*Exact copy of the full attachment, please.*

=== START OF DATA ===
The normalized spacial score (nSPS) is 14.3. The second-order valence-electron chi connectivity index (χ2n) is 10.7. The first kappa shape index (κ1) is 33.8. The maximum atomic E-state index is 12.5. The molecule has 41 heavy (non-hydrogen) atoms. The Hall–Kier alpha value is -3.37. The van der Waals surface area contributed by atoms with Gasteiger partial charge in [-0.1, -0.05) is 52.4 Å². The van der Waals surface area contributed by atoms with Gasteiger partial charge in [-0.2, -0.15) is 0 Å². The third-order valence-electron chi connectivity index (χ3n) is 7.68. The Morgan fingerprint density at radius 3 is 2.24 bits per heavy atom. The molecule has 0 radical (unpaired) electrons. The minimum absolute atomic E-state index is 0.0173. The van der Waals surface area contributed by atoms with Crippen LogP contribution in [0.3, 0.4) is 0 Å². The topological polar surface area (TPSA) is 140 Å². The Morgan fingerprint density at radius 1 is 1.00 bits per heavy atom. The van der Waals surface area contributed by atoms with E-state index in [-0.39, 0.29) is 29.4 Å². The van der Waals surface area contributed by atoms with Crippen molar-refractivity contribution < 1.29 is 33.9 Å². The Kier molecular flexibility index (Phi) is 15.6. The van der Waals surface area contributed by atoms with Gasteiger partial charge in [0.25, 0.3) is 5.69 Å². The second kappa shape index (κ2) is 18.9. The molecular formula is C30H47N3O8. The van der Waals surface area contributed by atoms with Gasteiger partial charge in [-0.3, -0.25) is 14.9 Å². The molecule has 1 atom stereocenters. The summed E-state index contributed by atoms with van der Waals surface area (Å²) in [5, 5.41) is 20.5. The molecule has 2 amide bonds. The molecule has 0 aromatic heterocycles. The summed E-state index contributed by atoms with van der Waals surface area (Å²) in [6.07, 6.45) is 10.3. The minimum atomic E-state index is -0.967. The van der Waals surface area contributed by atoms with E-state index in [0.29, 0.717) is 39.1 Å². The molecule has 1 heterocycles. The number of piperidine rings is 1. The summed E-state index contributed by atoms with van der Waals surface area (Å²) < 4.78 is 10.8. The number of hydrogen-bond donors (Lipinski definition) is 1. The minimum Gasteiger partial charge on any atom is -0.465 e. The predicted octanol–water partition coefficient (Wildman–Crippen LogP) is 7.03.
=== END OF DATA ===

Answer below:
The normalized spacial score (nSPS) is 14.3. The second-order valence-electron chi connectivity index (χ2n) is 10.7. The first kappa shape index (κ1) is 33.8. The maximum atomic E-state index is 12.5. The molecule has 41 heavy (non-hydrogen) atoms. The Hall–Kier alpha value is -3.37. The van der Waals surface area contributed by atoms with Gasteiger partial charge in [-0.1, -0.05) is 52.4 Å². The van der Waals surface area contributed by atoms with Gasteiger partial charge in [-0.2, -0.15) is 0 Å². The third-order valence-electron chi connectivity index (χ3n) is 7.68. The Morgan fingerprint density at radius 3 is 2.24 bits per heavy atom. The molecule has 0 radical (unpaired) electrons. The minimum absolute atomic E-state index is 0.0173. The van der Waals surface area contributed by atoms with Crippen LogP contribution in [0.3, 0.4) is 0 Å². The topological polar surface area (TPSA) is 140 Å². The Morgan fingerprint density at radius 1 is 1.00 bits per heavy atom. The van der Waals surface area contributed by atoms with E-state index in [-0.39, 0.29) is 29.4 Å². The van der Waals surface area contributed by atoms with Crippen molar-refractivity contribution < 1.29 is 33.9 Å². The Kier molecular flexibility index (Phi) is 15.6. The van der Waals surface area contributed by atoms with Gasteiger partial charge in [0.25, 0.3) is 5.69 Å². The second kappa shape index (κ2) is 18.9. The molecular formula is C30H47N3O8. The van der Waals surface area contributed by atoms with Gasteiger partial charge in [-0.3, -0.25) is 14.9 Å². The molecule has 1 atom stereocenters. The summed E-state index contributed by atoms with van der Waals surface area (Å²) in [5, 5.41) is 20.5. The molecule has 2 amide bonds. The molecule has 0 aromatic heterocycles. The summed E-state index contributed by atoms with van der Waals surface area (Å²) in [6.07, 6.45) is 10.3. The minimum atomic E-state index is -0.967. The van der Waals surface area contributed by atoms with E-state index in [0.29, 0.717) is 39.1 Å². The molecule has 1 heterocycles. The number of piperidine rings is 1. The summed E-state index contributed by atoms with van der Waals surface area (Å²) < 4.78 is 10.8. The number of hydrogen-bond donors (Lipinski definition) is 1. The minimum Gasteiger partial charge on any atom is -0.465 e. The predicted octanol–water partition coefficient (Wildman–Crippen LogP) is 7.03.